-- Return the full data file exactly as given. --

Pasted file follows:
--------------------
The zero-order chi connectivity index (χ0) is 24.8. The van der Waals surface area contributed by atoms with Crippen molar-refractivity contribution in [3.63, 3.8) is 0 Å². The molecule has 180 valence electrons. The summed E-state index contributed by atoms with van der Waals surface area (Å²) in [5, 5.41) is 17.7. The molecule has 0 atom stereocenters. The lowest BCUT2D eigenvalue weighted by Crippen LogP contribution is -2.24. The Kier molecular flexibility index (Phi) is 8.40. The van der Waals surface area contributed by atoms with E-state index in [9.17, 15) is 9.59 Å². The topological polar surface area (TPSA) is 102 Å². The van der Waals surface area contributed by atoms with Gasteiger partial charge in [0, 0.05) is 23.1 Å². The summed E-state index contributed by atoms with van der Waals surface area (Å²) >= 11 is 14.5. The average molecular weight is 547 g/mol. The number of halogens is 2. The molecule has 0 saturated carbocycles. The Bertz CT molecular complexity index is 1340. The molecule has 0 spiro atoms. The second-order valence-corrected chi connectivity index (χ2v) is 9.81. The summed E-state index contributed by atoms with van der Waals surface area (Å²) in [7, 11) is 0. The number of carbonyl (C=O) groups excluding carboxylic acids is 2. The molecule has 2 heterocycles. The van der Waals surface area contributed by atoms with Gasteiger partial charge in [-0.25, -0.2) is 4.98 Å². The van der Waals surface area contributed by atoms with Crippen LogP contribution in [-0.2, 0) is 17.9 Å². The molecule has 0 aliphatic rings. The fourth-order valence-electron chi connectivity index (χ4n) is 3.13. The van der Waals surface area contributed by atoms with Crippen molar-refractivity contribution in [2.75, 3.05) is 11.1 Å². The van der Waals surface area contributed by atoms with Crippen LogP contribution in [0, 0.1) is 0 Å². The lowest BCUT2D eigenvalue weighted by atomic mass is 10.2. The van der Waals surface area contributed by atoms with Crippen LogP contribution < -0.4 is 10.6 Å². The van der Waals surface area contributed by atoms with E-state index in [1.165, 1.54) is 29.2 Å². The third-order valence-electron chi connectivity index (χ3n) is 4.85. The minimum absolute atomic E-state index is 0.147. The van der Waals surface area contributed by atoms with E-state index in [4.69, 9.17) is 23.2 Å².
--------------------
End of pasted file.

The zero-order chi connectivity index (χ0) is 24.8. The van der Waals surface area contributed by atoms with Crippen molar-refractivity contribution in [3.63, 3.8) is 0 Å². The molecule has 180 valence electrons. The summed E-state index contributed by atoms with van der Waals surface area (Å²) in [5, 5.41) is 17.7. The molecule has 0 atom stereocenters. The lowest BCUT2D eigenvalue weighted by Crippen LogP contribution is -2.24. The Kier molecular flexibility index (Phi) is 8.40. The van der Waals surface area contributed by atoms with E-state index in [9.17, 15) is 9.59 Å². The topological polar surface area (TPSA) is 102 Å². The van der Waals surface area contributed by atoms with Gasteiger partial charge in [0, 0.05) is 23.1 Å². The summed E-state index contributed by atoms with van der Waals surface area (Å²) >= 11 is 14.5. The average molecular weight is 547 g/mol. The number of halogens is 2. The molecule has 0 saturated carbocycles. The Bertz CT molecular complexity index is 1340. The molecule has 0 spiro atoms. The second-order valence-corrected chi connectivity index (χ2v) is 9.81. The summed E-state index contributed by atoms with van der Waals surface area (Å²) in [7, 11) is 0. The number of carbonyl (C=O) groups excluding carboxylic acids is 2. The molecule has 2 heterocycles. The van der Waals surface area contributed by atoms with Gasteiger partial charge in [-0.25, -0.2) is 4.98 Å². The van der Waals surface area contributed by atoms with Crippen LogP contribution in [-0.2, 0) is 17.9 Å². The molecule has 0 aliphatic rings. The fourth-order valence-electron chi connectivity index (χ4n) is 3.13. The van der Waals surface area contributed by atoms with Crippen molar-refractivity contribution in [2.75, 3.05) is 11.1 Å². The van der Waals surface area contributed by atoms with Crippen LogP contribution in [0, 0.1) is 0 Å². The lowest BCUT2D eigenvalue weighted by atomic mass is 10.2. The van der Waals surface area contributed by atoms with Crippen LogP contribution < -0.4 is 10.6 Å². The van der Waals surface area contributed by atoms with E-state index in [1.165, 1.54) is 29.2 Å². The third-order valence-electron chi connectivity index (χ3n) is 4.85. The minimum absolute atomic E-state index is 0.147. The van der Waals surface area contributed by atoms with E-state index in [4.69, 9.17) is 23.2 Å².